This is an old district of Athens where there are still Turkish influences. We also saw the remains of the Emperor Hadrian's Library. We had completely missed the fact that we had almost run into this, and then cycled quite a bit for this. Oh well, that way you experience a lot in the city.



We also had lunch at the 'flea market' square. It's great to see what's going on, which languages are being used and to take a break.

I order crepes with berries, but what was not on the menu is that they were triple crepes with a large hazelnut paste on each crepe. Wow how powerful this was. Fortunately I have Rudolf, who is almost always willing to help me clear my plate.


We cycle through the Plaka district with the beautiful mini church Mikri Mitropoli to the parliament building. There two men dressed in traditional costume stand guard and later we see two guards in the same costume, at the president's house.

What we did not expect is the beautiful performance of an orchestra from the army and/or navy and/or defense. (I don't know at the moment). What I do know is that there was a festival and several orchestras performed in front of the square of the parliament building. It was very good and the audience was very enthusiastic. They even sang 'the phantom of the opera' beautifully clean. What an atmosphere in that square.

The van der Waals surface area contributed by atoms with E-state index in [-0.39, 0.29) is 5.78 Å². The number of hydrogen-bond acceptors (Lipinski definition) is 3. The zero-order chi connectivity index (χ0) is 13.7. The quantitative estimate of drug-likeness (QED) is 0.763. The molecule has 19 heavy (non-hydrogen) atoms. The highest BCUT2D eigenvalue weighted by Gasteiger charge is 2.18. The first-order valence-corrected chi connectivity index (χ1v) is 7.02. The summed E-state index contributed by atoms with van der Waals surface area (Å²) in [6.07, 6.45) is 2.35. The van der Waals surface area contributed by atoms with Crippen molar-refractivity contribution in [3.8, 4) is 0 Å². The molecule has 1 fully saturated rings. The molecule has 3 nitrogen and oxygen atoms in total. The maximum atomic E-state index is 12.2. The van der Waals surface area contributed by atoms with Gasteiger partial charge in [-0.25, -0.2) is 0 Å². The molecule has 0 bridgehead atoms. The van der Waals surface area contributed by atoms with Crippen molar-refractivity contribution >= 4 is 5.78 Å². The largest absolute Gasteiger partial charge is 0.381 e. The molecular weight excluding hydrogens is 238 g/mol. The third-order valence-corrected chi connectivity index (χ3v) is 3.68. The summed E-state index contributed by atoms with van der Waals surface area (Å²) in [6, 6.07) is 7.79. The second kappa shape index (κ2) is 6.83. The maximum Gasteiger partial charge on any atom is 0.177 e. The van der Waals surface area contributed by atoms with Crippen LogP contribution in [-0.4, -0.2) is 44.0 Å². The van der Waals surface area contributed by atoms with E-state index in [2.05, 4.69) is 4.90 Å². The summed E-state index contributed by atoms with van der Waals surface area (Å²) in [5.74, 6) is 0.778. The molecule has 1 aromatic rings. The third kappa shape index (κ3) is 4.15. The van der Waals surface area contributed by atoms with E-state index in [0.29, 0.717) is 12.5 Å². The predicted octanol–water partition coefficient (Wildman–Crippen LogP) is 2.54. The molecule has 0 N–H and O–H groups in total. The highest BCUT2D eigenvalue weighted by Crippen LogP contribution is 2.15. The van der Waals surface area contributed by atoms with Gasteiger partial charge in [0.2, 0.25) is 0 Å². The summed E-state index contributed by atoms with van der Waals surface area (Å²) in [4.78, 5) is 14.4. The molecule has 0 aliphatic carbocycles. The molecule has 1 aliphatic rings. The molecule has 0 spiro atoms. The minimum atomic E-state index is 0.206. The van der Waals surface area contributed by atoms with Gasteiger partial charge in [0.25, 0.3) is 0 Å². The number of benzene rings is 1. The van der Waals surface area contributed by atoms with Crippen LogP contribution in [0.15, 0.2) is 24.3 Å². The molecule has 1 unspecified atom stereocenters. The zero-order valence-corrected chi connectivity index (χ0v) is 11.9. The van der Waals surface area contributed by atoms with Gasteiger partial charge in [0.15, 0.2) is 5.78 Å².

We cycled through the National Park to the Panathenaic Stadium (Kallimarmaro Stadium). A huge stadium that was also used for the Olympic Games. It was the finishing place of the marathon, which started in the town of Marathonas. The current complex is a reconstruction of how it once was in 300 BC. but that doesn't detract from how impressive it is. The stadium can hold 60,000 people and concerts are also held regularly.


We quickly photograph the Temple of Zeus. This temple is being restored, and only seven pillars are still standing. We have seen much more beautiful and complete temples for example in Pasteum in Italy.


On to the Acropolis. We have already decided in advance that we are not going to visit this one. An entrance fee of €24.50 is charged per person, which is quite a lot and we just as happily use that money to go out for dinner.

You can, however, see the Acropolis from many different districts/points in the city. On top of Areopago Hill, which is next to the Acropolis, you can see the entire city from above. And you see the Acropolis from very close. Great view, so definitely recommended.

It is very easy to cycle from the Acropolis to the Gazi district and you are back around the clock.


How did you like cycling through Athens?

Mighty beautiful!

The walking route is easy to cycle, here and there you have to pay attention and occasionally you go against the one-way traffic - but it is very doable.

And the old roads around the Acropolis are quite bumpy :-).

Still, I would recommend it to anyone. You see so much more, you stop where you want, you go faster than the walkers and therefore don't have sore feet from all those kilometers.

To be honest, maybe saddle sore.



Chairetismoi apo Athens